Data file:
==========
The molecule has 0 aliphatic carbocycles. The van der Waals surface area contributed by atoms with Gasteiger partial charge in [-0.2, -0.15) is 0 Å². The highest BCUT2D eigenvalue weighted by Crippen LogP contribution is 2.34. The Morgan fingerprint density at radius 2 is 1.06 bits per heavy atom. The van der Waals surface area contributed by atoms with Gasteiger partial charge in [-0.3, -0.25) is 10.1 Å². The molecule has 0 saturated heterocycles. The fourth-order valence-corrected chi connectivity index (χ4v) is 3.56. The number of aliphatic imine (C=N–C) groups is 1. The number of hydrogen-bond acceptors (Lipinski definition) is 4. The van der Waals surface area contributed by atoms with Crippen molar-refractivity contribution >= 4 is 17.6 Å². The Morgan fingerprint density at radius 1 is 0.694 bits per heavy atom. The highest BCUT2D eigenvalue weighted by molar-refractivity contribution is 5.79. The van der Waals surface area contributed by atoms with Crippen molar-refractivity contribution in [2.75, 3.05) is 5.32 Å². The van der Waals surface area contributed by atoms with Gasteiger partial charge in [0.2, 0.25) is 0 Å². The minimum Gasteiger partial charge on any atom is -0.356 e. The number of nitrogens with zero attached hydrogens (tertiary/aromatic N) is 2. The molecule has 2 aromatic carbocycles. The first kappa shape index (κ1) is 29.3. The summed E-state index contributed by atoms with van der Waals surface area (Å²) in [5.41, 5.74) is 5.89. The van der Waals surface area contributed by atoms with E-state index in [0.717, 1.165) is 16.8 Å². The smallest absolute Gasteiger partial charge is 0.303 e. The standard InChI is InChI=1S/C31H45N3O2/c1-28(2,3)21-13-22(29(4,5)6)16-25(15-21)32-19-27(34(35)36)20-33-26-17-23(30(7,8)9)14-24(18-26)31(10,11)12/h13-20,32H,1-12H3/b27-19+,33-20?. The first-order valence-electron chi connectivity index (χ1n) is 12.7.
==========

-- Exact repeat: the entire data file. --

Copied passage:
The molecule has 0 aliphatic carbocycles. The van der Waals surface area contributed by atoms with Gasteiger partial charge in [-0.2, -0.15) is 0 Å². The highest BCUT2D eigenvalue weighted by Crippen LogP contribution is 2.34. The Morgan fingerprint density at radius 2 is 1.06 bits per heavy atom. The van der Waals surface area contributed by atoms with Gasteiger partial charge in [-0.3, -0.25) is 10.1 Å². The molecule has 0 saturated heterocycles. The fourth-order valence-corrected chi connectivity index (χ4v) is 3.56. The number of aliphatic imine (C=N–C) groups is 1. The number of hydrogen-bond acceptors (Lipinski definition) is 4. The van der Waals surface area contributed by atoms with Crippen molar-refractivity contribution >= 4 is 17.6 Å². The Morgan fingerprint density at radius 1 is 0.694 bits per heavy atom. The highest BCUT2D eigenvalue weighted by molar-refractivity contribution is 5.79. The van der Waals surface area contributed by atoms with Crippen molar-refractivity contribution in [2.75, 3.05) is 5.32 Å². The van der Waals surface area contributed by atoms with Gasteiger partial charge in [0.2, 0.25) is 0 Å². The minimum Gasteiger partial charge on any atom is -0.356 e. The number of nitrogens with zero attached hydrogens (tertiary/aromatic N) is 2. The molecule has 2 aromatic carbocycles. The first kappa shape index (κ1) is 29.3. The summed E-state index contributed by atoms with van der Waals surface area (Å²) in [5.41, 5.74) is 5.89. The van der Waals surface area contributed by atoms with E-state index in [0.717, 1.165) is 16.8 Å². The smallest absolute Gasteiger partial charge is 0.303 e. The standard InChI is InChI=1S/C31H45N3O2/c1-28(2,3)21-13-22(29(4,5)6)16-25(15-21)32-19-27(34(35)36)20-33-26-17-23(30(7,8)9)14-24(18-26)31(10,11)12/h13-20,32H,1-12H3/b27-19+,33-20?. The first-order valence-electron chi connectivity index (χ1n) is 12.7.